Michelle Trulsrud is a research associate with RED who provides much of the technical support for the division. She has been responding to the unique needs of each RED program as they work to continue their missions during the pandemic. For some, on-demand videos are best, like a video on best practices for breastfeeding. Others need webinars or one-on-one videoconferencing.

For Family Map and a similar program, for example, Trulsrud shifted trainings online the last week of March and scheduled dates through the end of April. They are all full, even after she expanded participation from 50 to 200 per class.

“I still get a least 20 to 50 emails a day saying, ‘Can I get into this class?’ And I have to say, ‘I’m sorry, they’re all full,’ which kills me, because I’m a fixer,” Trulsrud said. “The need is still very much out there.”

Another program, Naptime Academy, allows educators to earn continuing education during quick mid-day sessions. Pre-pandemic, a good month for Naptime Academy saw 150 new registrations. In March, it had more than 700. In the first two weeks of April alone, more than 300 new people registered.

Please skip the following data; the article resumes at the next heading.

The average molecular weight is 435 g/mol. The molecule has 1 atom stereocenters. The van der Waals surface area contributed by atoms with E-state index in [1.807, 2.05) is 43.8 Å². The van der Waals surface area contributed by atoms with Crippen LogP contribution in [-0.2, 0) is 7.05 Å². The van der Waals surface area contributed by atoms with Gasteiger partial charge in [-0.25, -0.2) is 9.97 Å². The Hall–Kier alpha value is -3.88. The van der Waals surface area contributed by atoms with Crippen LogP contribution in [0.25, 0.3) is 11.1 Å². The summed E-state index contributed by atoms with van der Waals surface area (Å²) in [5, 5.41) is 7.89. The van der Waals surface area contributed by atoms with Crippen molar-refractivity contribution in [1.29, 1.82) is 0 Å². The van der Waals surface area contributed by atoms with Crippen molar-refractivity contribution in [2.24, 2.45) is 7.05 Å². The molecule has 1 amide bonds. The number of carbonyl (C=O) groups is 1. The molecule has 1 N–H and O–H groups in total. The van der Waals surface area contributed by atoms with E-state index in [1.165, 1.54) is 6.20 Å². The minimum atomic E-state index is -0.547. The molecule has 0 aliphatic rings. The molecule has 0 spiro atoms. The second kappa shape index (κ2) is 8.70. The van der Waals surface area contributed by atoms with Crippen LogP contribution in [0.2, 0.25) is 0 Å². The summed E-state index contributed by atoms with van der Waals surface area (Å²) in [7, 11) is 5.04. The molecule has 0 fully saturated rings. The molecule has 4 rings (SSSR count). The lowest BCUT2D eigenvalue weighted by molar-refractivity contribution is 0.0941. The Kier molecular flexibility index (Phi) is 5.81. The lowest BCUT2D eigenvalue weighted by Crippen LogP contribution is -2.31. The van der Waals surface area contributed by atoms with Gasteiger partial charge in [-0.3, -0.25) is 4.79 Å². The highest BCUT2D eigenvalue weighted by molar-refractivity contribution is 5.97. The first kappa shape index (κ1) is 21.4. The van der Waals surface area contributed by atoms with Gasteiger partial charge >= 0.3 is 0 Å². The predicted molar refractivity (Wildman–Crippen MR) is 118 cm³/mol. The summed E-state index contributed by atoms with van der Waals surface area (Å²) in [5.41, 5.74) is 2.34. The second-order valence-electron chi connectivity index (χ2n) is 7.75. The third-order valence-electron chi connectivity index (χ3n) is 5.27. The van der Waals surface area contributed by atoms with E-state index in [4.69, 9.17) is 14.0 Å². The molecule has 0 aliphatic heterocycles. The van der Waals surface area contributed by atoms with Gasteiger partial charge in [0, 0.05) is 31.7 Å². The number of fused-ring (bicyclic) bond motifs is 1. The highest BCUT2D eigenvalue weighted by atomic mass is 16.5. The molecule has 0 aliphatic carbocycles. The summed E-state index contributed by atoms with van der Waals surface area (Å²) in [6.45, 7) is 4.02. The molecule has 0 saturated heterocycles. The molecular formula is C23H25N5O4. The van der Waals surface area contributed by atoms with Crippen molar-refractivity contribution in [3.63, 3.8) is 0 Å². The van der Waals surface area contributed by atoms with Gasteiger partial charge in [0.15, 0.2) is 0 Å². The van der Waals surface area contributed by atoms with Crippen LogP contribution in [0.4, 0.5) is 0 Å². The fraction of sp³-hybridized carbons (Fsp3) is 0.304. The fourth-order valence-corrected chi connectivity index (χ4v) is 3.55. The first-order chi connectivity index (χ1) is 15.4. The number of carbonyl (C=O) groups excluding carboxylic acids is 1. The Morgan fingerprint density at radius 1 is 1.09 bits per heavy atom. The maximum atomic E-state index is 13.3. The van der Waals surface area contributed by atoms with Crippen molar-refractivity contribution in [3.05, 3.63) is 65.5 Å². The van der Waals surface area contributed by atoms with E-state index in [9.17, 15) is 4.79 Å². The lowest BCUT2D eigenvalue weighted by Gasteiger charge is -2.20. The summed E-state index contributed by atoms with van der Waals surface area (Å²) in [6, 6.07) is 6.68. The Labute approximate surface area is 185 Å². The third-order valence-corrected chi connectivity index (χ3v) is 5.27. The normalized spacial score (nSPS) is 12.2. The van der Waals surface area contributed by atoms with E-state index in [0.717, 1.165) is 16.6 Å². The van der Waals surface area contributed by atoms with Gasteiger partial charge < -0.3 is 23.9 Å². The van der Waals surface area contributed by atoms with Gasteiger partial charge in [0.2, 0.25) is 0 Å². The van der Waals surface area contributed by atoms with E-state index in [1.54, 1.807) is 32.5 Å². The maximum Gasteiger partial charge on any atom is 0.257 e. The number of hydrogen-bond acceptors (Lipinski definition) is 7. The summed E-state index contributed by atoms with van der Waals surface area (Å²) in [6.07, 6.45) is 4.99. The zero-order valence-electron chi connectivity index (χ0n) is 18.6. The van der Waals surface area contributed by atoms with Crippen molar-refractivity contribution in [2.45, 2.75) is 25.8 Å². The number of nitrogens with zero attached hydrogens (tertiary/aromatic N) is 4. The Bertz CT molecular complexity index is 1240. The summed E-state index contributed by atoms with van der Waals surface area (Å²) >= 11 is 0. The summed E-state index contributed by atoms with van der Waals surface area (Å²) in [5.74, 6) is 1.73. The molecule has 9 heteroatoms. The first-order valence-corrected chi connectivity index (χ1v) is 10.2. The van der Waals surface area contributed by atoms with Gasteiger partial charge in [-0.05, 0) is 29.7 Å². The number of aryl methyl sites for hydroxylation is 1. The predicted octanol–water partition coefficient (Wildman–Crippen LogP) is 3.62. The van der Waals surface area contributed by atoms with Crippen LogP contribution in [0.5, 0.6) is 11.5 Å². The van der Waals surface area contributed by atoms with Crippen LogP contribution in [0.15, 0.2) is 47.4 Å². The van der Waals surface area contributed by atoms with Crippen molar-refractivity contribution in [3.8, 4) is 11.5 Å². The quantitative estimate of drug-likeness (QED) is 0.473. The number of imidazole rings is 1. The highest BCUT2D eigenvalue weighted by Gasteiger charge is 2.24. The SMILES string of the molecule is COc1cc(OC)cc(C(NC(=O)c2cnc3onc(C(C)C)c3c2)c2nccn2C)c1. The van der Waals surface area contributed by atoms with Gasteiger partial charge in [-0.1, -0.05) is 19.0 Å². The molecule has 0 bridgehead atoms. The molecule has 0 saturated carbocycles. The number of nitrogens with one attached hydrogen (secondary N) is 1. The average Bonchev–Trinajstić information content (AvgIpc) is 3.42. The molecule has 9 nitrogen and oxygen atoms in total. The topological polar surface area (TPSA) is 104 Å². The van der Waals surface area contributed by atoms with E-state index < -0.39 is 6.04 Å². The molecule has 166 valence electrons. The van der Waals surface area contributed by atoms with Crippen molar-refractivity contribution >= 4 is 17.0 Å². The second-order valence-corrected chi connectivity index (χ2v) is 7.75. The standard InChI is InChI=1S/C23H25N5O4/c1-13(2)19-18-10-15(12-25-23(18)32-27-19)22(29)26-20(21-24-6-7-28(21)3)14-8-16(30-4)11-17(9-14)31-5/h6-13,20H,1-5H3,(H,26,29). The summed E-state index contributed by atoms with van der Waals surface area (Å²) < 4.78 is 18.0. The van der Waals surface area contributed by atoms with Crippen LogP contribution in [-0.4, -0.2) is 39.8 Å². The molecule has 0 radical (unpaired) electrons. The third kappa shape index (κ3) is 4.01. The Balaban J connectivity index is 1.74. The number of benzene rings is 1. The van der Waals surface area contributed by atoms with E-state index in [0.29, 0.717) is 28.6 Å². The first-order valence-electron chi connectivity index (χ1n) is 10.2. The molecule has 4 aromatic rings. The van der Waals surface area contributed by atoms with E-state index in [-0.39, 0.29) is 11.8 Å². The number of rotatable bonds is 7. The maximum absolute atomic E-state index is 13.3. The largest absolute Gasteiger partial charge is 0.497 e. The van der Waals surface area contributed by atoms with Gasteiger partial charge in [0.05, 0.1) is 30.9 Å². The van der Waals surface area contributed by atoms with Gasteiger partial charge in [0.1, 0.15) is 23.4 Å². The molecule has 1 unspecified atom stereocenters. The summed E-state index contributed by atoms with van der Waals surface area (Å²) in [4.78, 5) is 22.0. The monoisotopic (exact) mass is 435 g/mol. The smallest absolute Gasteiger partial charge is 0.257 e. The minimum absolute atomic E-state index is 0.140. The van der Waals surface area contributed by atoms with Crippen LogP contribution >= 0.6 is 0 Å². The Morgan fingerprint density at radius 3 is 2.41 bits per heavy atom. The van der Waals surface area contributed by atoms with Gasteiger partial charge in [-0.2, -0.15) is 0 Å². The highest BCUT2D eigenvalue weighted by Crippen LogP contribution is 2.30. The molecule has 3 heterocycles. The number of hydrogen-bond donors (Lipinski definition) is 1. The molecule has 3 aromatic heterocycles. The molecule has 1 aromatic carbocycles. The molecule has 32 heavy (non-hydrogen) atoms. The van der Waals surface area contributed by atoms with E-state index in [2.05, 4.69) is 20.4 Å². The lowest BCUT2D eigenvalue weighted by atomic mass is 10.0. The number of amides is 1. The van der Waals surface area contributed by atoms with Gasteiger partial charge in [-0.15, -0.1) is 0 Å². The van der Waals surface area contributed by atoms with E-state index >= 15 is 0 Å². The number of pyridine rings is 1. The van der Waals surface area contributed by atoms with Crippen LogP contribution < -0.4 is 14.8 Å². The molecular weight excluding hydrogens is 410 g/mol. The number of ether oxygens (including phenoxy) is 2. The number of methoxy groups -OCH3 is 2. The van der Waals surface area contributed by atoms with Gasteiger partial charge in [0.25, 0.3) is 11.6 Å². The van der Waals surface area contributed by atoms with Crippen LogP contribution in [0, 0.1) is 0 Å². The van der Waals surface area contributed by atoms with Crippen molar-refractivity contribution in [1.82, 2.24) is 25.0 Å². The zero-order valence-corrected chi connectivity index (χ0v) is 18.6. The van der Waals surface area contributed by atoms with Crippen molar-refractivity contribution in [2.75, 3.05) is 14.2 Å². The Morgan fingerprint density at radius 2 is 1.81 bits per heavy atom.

Anecdotally, much of the demand is coming from early childhood educators who have seen their hours reduced or cut and have been directed to pursue continuing education credits until they can come back to work. The early childhood programs in RED are trying to step up to the plate to serve this need.

While housing many projects, RED’s uniting focus is on family and environmental factors linked with poor health, growth and psychosocial development. Its researchers test theoretical models and use them to develop evidence-based, innovative interventions and curricula to address unmet needs. Many projects are “translational,” meaning they don’t just stop with research but take the extra step of putting the findings to work.

Like the Family Map, many of the programs use the method of teaching professionals who are already working in the field who can in turn spread best practices to everyone they work with, be it in early childhood care, education, mental health, home visits, shelters, or substance abuse treatment programs.